“Madagascar 2: Escape from Africa” is a clever and family-friendly sequel starring the same lovable gang from Central Park Zoo. The crew - Alex (Ben Stiller), Marty (Chris Rock), Gloria (Jada Pinkett Smith) and Melman (David Schwimmer) - leave Madagascar thanks to the help of four eccentric penguins and find themselves stranded on an African Wildlife Preserve.
The four friends are welcomed into the wild and quickly settle among creatures of their own species. Alex the lion catches up with long-lost family, Gloria the hippo finds a new love interest, Marty the zebra meets other friends with stripes and Melman the giraffe becomes the preserve’s new witch doctor. Each character faces life-changing experiences but is able to cope with the help of their fellow zoo friends.
This witty sequel has trouble sticking to one central plot and hops quickly between the fast-paced adventures of each character. The script appears to be structured in this manner to grant every well-known actor his or her moment in the spotlight. Despite having multiple plots, the movie thrives because of each actor’s unique sense of humor and his or her ability to appeal to both younger and older audiences. The goofy animals will entrance kids while their parents will enjoy guessing the famous voice behind each lovable character.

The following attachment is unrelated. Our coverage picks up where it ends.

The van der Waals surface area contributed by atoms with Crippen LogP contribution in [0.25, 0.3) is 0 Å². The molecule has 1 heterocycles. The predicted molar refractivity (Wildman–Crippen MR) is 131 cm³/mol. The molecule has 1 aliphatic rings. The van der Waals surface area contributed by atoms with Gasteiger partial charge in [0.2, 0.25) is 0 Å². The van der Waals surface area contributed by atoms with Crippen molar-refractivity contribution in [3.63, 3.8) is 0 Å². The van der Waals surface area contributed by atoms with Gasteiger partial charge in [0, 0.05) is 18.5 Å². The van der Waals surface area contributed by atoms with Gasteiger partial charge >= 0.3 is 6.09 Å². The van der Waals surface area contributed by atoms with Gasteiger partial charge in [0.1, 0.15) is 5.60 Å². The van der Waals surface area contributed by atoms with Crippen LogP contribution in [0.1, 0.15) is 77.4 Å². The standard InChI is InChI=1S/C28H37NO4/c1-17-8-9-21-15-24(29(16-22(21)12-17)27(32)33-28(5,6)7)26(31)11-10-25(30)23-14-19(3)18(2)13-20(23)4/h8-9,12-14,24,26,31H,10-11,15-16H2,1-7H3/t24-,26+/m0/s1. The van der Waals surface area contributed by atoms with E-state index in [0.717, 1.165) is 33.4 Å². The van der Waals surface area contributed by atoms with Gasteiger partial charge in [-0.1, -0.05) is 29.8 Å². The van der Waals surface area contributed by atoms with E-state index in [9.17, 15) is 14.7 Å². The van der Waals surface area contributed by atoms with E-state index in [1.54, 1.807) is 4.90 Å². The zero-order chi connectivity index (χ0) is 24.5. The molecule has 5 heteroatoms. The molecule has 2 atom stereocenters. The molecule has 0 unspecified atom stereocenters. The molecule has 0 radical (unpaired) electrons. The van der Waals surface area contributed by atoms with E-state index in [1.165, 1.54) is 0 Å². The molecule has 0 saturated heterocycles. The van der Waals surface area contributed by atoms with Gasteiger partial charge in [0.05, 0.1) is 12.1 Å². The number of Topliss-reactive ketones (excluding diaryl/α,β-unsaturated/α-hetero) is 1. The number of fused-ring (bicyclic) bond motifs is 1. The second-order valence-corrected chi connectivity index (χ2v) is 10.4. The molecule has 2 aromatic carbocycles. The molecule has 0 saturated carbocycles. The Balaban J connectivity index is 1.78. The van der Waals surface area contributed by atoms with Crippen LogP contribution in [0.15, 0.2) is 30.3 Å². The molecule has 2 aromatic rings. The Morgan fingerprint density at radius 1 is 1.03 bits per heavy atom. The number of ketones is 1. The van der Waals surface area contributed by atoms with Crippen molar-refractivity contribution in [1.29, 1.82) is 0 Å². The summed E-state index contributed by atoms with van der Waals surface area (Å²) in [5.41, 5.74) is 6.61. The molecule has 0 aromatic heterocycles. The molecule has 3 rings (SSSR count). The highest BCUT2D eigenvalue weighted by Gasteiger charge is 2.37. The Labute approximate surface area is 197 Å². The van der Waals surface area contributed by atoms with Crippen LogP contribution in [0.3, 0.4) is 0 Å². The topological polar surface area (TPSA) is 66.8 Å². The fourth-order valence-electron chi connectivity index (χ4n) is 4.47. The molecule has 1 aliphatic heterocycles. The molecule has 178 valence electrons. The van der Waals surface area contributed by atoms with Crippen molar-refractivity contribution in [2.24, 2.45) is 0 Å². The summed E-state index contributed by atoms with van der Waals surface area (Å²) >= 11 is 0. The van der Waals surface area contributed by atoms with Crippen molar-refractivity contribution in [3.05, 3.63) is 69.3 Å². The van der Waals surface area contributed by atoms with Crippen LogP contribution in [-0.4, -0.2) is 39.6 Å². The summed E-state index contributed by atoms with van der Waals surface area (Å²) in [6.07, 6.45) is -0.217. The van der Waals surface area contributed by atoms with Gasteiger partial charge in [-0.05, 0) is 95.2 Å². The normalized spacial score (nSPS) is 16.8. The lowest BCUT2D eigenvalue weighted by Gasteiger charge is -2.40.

Sacha Baron Cohen’s character, the hyper and egotistical King Julien XIII, blends perfectly with the laid back attitude of his assistant Maurice, played by Cedric the Entertainer. Baron Cohen’s humor lives up to his stellar performance in the first film, as he thrives in playing a weird, obnoxious but utterly hilarious lemur king who travels by flamingo, wears a crown sporting a live iguana and refers to his inferiors as freaks and pansies.
The movie’s African landscapes and animals from every circle of life paint a portrait remarkably similar to Disney’s “The Lion King.” There is even an evil lion named Makunga (Alec Baldwin) who challenges the pride’s leader, Zuma (Bernie Mac), to take his place as king of the herd. To steer the film away from becoming a Disney reproduction, Dreamworks replaces warthogs and hyenas with quirky lemurs, intelligent monkeys and angry New Yorkers.
One nostalgic similarity between the sequel and the original is the techno/reggae song “I Like to Move It Move It,” which prompts the characters to vigorously shake their booties on the savannah. The film is not as innocent and believable as the first “Madagascar,” but it shines thanks to an all-star cast and memorable characters.